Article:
The Foundation is pleased to release an updated Breast Health Education for Young Women Facilitator’s Guide, which is designed to increase young women’s knowledge about breast health. Research shows it is never too early to start talking to the young women in your life about good breast health. This updated guide includes activities, tests and resources that appeal to young women and debunk common myths associated with breast cancer, such as breast size increasing or reducing your risk for cancer, or deodorants causing cancer. You can use the Facilitator’s Guide to teach young women how to take care of their bodies, what to look for when performing self-exams and when they should talk to their doctors. You should also encourage them to share this information with female relatives who are ageappropriate for screening. This guide is a great starting point for families to discuss their family histories to ensure everyone is receiving timely screenings. The Guide was created in 2008 by the Foundation in partnership with Howard University Cancer Center, and has been used by sororities, high schools, church groups and women’s health centers. This user-friendly educational tool has been used to teach women from urban schools in Minnesota to health fairs in New York to a health center in Bermuda about the importance of breast health. The guide can easily be adapted internationally as well, and has been used in such countries as Australia, Bermuda, Canada, Ghana, Iran, Nigeria, Portugal and the United Arab Emirates.

Facilitator’s Guide November 2015

If you would like to organize an educational session on breast health, visit to download a free guide.

Visit to download the guide for free.



Winter-proof your workout

Don’t let the cold be an excuse not to exercise. If you enjoy outdoor workouts, you can keep them up all year long despite winter weather. Snow is a great resistance builder—running in snow increases your calorie burn with every stride. Make sure you’re prepared for an outdoor workout with these health and safety tips:

Invest in some trail-running shoes or winter cleats that grip the snow. You can find water-resistant models perfect for taking on a snowy trail. Remember, fresh powder is the safest form to run on, and you can avoid dangerous falls by sticking to flat routes. Take shorter strides and move slower than usual. Moving at the pace you’re used to can strain your calves and feet because your toes are more likely to claw the ground to keep your footing. You also have to allow your body to get used to running in the cold. Sunscreen and lip balm with at least 30 SPF are crucial, even in the year’s coldest months. Snow reflects the sun’s harmful UV rays, so be sure to protect any exposed skin with an SPF 30 sunscreen and protect your eyes with UV filtering sunglasses. Even if it’s cloudy, UV rays can pass through the clouds. Don’t get caught thinking thicker is better. When the weather is below 32 degrees, put on thin, wicking layers and leave your sweatshirt at home. This breathable, yet warm gear is perfect for a run on a cold day. Stay hydrated. Runners typically sweat less in the winter and are not as thirsty as on a hot summer day. Make sure you stay hydrated by drinking 16 ounces of water two hours prior to your workout and another 8–12 ounces about 10 minutes before you begin.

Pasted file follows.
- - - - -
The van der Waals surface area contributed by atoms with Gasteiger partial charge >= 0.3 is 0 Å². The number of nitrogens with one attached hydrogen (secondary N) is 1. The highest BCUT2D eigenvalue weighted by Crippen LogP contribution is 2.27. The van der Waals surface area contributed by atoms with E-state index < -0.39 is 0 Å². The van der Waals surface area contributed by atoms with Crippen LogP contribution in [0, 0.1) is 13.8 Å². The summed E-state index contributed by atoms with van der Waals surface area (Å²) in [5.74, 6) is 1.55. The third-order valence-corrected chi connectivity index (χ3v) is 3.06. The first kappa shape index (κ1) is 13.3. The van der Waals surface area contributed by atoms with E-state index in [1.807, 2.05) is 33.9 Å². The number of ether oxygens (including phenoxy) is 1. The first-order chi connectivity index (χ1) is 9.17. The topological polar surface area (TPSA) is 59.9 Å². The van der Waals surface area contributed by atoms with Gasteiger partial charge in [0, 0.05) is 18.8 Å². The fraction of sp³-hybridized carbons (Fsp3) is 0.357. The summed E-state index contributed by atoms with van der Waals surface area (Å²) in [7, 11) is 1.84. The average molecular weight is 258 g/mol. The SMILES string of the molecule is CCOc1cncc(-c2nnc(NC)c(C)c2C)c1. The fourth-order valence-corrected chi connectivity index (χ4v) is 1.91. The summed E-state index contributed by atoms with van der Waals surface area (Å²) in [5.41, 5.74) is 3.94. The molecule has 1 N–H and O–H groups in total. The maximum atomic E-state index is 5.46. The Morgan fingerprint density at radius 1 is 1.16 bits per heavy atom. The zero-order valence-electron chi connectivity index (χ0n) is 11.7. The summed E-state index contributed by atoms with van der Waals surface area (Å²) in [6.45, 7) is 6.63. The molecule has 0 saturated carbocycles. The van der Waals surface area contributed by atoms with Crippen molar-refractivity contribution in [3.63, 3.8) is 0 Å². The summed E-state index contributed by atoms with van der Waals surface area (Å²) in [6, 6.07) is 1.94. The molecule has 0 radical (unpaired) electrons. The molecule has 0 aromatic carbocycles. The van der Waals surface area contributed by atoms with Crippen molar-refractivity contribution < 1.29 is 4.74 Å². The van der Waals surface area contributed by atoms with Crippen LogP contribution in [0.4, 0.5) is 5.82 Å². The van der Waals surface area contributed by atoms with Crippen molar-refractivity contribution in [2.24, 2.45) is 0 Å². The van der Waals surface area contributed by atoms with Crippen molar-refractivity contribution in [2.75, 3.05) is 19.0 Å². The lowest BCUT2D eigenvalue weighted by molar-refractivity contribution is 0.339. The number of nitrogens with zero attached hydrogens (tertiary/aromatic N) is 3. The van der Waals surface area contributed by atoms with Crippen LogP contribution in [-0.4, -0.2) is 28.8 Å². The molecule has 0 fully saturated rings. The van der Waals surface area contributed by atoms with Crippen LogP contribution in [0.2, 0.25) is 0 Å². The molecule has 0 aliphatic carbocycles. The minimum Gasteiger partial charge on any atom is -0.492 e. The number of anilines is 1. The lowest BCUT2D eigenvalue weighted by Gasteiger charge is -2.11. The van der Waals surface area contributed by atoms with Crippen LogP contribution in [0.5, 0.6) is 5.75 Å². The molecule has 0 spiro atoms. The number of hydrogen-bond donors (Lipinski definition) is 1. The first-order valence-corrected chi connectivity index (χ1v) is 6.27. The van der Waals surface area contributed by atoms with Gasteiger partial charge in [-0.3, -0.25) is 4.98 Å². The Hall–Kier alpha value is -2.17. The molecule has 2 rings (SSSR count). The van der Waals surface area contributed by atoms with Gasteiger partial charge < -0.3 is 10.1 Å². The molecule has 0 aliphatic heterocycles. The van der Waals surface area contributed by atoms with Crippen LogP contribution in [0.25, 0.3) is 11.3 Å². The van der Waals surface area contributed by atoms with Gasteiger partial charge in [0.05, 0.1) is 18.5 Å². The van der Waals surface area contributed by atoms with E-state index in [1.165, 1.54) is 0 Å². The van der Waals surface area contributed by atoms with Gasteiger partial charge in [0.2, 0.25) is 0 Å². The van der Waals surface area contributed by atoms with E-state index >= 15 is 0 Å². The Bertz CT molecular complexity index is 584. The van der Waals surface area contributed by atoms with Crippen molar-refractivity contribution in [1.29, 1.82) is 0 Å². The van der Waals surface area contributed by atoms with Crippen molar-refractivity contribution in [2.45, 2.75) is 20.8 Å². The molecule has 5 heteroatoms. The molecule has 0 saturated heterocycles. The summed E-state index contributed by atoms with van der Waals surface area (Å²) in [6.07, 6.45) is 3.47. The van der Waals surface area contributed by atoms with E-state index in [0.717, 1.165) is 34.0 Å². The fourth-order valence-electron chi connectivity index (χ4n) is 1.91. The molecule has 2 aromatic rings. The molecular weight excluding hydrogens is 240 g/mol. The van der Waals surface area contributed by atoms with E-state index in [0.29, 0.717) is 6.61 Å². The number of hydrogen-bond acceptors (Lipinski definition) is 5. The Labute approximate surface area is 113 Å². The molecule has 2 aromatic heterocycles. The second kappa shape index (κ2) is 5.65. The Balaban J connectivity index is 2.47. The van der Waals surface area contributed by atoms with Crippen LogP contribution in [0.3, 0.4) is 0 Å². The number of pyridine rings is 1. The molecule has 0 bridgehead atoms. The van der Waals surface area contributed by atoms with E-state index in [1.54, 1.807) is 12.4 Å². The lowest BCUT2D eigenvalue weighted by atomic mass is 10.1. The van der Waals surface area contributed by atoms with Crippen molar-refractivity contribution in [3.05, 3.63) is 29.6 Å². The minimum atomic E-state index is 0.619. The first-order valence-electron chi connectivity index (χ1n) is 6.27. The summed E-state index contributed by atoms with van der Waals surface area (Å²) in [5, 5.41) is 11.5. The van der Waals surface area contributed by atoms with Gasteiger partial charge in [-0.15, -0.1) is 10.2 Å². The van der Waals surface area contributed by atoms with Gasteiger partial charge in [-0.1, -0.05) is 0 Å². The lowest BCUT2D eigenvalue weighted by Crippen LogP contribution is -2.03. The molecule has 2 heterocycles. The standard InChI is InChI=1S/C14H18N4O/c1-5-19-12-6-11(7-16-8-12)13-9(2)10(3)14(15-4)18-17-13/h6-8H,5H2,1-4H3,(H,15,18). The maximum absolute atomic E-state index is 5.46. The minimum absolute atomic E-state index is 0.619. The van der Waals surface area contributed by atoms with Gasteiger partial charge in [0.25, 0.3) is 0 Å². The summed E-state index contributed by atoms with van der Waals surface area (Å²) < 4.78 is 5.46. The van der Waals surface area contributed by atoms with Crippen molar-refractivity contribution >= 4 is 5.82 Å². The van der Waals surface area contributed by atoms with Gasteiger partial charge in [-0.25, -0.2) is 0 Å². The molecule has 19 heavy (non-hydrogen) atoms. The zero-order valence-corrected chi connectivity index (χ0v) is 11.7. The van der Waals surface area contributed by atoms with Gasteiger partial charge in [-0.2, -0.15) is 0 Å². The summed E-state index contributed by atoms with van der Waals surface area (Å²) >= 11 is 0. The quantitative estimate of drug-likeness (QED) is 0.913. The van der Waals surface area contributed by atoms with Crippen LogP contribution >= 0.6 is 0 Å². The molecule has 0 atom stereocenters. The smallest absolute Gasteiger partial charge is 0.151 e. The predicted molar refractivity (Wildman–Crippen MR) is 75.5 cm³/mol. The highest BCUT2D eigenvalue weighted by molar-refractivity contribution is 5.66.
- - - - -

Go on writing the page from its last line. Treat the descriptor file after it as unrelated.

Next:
Be safe and enjoy the new challenges of a winter workout!

Prevention takes center stage

Tiaras, gowns, hairspray, high heels and cancer prevention? Aubry Bozzano, the reigning Miss Illinois United States, competed in the Miss United States pageant this summer and chose cancer prevention as her platform. At age 17, Aubry found a lump in her breast. Thinking it would go away soon, she waited weeks before telling her parents, who are health care professionals. After finally speaking up—and within a week of seeing a doctor—she had ultrasounds, mammograms and surgery to remove the lump. It wasn’t cancer, but she was diagnosed with fibrocystic disease and was inspired to make a difference. Since then, Aubry has become a powerful advocate for the Foundation.

What do you do to stay healthy and reduce your risk for cancer? Prevention starts in the home, kitchen and gym. I fill my diet with chicken, veggies and good carbs like sweet potatoes, quinoa and brown rice. I also work out 5-6 days a week. Workouts relieve stress and sweat is your body’s natural way of getting rid of toxins. It is our own responsibility to practice these daily habits, not the doctor’s.

What do you want young people to know about cancer prevention?



I believe my generation’s greatest contribution to the cure for cancer will be preventing it.

My experience taught me that cancer has no age range. It is our job to check ourselves and speak up when we notice something is different. I believe my generation’s greatest contribution to the cure for cancer will be preventing it. Between raising awareness and medical advances, my generation and those after have a responsibility to be proactive about our health.